Some of those problems are translation of the food quality and the feeling one gets when they step into a BBQ restaurant that has the ‘been there a long time’ feel. Tuffy and his consultants took that issue to heart when they concieved Q BBQ. They chose strip centers (stripped of character that is). They designed the restaurant space to match the souless location. They want a place to expand into quickly. Something that can be replicated easily. Lastly, he dumbed down his food, right from the start, so, when they expand, there will be less dissapointment when compared to the original. This philosophy is what stinks about the chain restaurant business. Yes its the way most chain restaurant companies make the big money…but if you are truly interested in quality and traditions, that’s just not right. And who cares? Certainly not Tuffy and his consultants.

  7. Terry Weisenberger November 8, 2010 at 5:04 pm - Reply

    If he really expects to expand nationally, he better get some legal advice soon. There are MANY barbecue places around the country with some version of Q in their name. He is facing potential infringement suits just about every place he goes.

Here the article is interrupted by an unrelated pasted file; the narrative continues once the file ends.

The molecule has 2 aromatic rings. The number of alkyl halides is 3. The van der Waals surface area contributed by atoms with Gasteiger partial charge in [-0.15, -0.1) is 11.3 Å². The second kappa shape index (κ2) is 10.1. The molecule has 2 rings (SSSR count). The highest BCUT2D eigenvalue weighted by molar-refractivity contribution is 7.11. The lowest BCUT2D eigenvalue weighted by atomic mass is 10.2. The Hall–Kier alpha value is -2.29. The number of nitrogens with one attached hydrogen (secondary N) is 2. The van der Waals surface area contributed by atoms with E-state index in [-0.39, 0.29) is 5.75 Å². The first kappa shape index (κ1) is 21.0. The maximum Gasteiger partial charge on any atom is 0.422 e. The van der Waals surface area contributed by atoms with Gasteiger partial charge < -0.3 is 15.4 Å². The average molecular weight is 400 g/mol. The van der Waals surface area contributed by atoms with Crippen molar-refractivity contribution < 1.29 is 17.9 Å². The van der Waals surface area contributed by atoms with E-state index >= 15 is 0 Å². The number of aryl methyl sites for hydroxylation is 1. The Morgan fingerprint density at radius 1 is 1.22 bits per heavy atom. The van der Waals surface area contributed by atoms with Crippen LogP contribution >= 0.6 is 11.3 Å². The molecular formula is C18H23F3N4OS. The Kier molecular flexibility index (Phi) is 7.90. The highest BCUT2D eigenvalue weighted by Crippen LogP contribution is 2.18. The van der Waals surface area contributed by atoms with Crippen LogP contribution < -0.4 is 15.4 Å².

8. bobby reams November 8, 2010 at 10:03 pm - Reply

    tuffy loved seeing you on tv dont forget aboutyour old friends in your hometown lynchburg va the Q would thrive we need one in Boonesboro

  9. Robert A Reams (Bobby) November 8, 2010 at 10:05 pm - Reply

    Tuffy,loved seeing you on the food network or whatever we need a Q in lynchburg in boonesboro

  10. Rich Fleur November 9, 2010 at 10:56 am - Reply

    Thanks, Daniel…I agree with you wholeheartedly. I had his Q products over a year ago – not appetizing and the presentation was sloppy.
    The catering must be suffering as well – a wedding I recently attended was catered by his organization and besides Catering by Jill, this was the worst food I’ve had at an event in years.
    It’s hard to open resteraunts, esp an hour away, and keep all the other businesses running at the top of their game. DO noe or the other well, and we’ll all be happy!